Club de Madrid contributes to Spain’s biotech center researching COVID-19 vaccine

Club de Madrid, with the support of the Kingold Group —Dr Chau Chak Wing’s company and long-term partner in organizing the Imperial Springs International Forums⁠— made a donation of 184.841,06 to Spain’s public research centre, contributing to their ongoing efforts to produce a COVID-19 vaccine.

The National Center for Biotechnology (CNB-CSIC), the research institution currently investigating a COVID-19 vaccine in Spain has announced that Club de Madrid and Kingold’s donation will fund the hiring of staff and the acquisition of medical supplies.

Rosa Méndez, President of Spain’s National Research Council, the umbrella institution of which the National Centre for Biotechnology is a member, thanked the Club de Madrid and Kingold for the donation. Méndez said that the donation will specifically contribute to support “the advancement of CNB-CSIC’s cutting-edge research to study the coronavirus and do so while cooperating internationally”.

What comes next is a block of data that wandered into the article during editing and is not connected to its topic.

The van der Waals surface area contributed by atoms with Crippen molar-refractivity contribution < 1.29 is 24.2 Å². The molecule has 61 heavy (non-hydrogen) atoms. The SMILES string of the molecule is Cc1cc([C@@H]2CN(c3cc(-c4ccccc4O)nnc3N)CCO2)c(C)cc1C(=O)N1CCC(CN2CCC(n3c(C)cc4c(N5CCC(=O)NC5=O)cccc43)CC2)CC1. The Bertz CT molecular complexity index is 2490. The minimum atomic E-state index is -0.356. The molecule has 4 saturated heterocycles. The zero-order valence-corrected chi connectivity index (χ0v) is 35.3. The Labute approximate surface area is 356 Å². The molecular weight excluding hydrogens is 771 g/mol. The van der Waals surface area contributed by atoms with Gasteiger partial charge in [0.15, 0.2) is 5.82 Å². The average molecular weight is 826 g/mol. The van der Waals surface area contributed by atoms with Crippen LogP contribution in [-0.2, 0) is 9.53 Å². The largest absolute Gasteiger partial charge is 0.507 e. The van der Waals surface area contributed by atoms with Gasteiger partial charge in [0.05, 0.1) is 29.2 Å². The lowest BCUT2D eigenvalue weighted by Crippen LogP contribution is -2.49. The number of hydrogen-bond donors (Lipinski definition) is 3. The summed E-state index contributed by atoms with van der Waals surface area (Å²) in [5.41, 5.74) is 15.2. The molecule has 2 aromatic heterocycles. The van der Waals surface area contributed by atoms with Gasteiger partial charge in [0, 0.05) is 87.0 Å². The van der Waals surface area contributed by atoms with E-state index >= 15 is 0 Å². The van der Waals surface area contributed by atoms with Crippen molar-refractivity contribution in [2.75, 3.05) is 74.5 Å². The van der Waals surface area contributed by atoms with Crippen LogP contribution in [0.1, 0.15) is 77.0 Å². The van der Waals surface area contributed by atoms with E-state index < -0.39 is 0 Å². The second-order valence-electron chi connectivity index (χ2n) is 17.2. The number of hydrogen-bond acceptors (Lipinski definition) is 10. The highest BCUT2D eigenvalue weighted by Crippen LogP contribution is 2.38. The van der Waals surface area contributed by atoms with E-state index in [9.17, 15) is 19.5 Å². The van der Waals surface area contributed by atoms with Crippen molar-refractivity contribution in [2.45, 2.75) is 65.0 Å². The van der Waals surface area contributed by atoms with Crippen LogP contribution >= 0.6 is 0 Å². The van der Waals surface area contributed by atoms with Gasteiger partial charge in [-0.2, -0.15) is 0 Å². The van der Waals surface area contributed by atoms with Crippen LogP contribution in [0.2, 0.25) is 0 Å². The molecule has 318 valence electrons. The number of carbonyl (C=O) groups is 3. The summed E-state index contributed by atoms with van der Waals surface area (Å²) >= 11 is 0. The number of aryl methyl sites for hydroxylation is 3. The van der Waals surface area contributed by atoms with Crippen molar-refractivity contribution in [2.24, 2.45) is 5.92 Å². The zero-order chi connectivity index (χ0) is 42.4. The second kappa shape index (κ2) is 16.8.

Mario Mellado, director of the research centre, highlighted that “the donation entails a strong impulse for the teams at CNB-CSIC, who are absorbed in developing treatments and vaccines, which are effective against this new challenge we are facing”.

María Elena Agüero, Secretary General of Club de Madrid stated: “In front of COVID-19 pandemic, Club de Madrid decided to back science and make a donation to CSIC aimed at promoting research on SARS-CoV-2, which allows for the hiring of specialized staff and the acquisition of new material; so as to contribute to the advancement of research on the coronavirus”.

How CNBC-CSIC plans to research a COVID-19 vaccine

CNBC-CSIC will apply techniques of genetic engineering to combat the ongoing pandemic, which the institution learned while developing vaccines to fight other coronaviruses, like SARS (2002) and MERS (2012).

The National Center for Biotechnology has also considerable experience in developing potential candidates for vaccines against Ebola and Zika. As they did back then, scientists will start from the virus used to eradicate smallpox to produce a vaccine against the new coronavirus. The CNB-CSIC has recently received urgent financing from Spain and the European Union.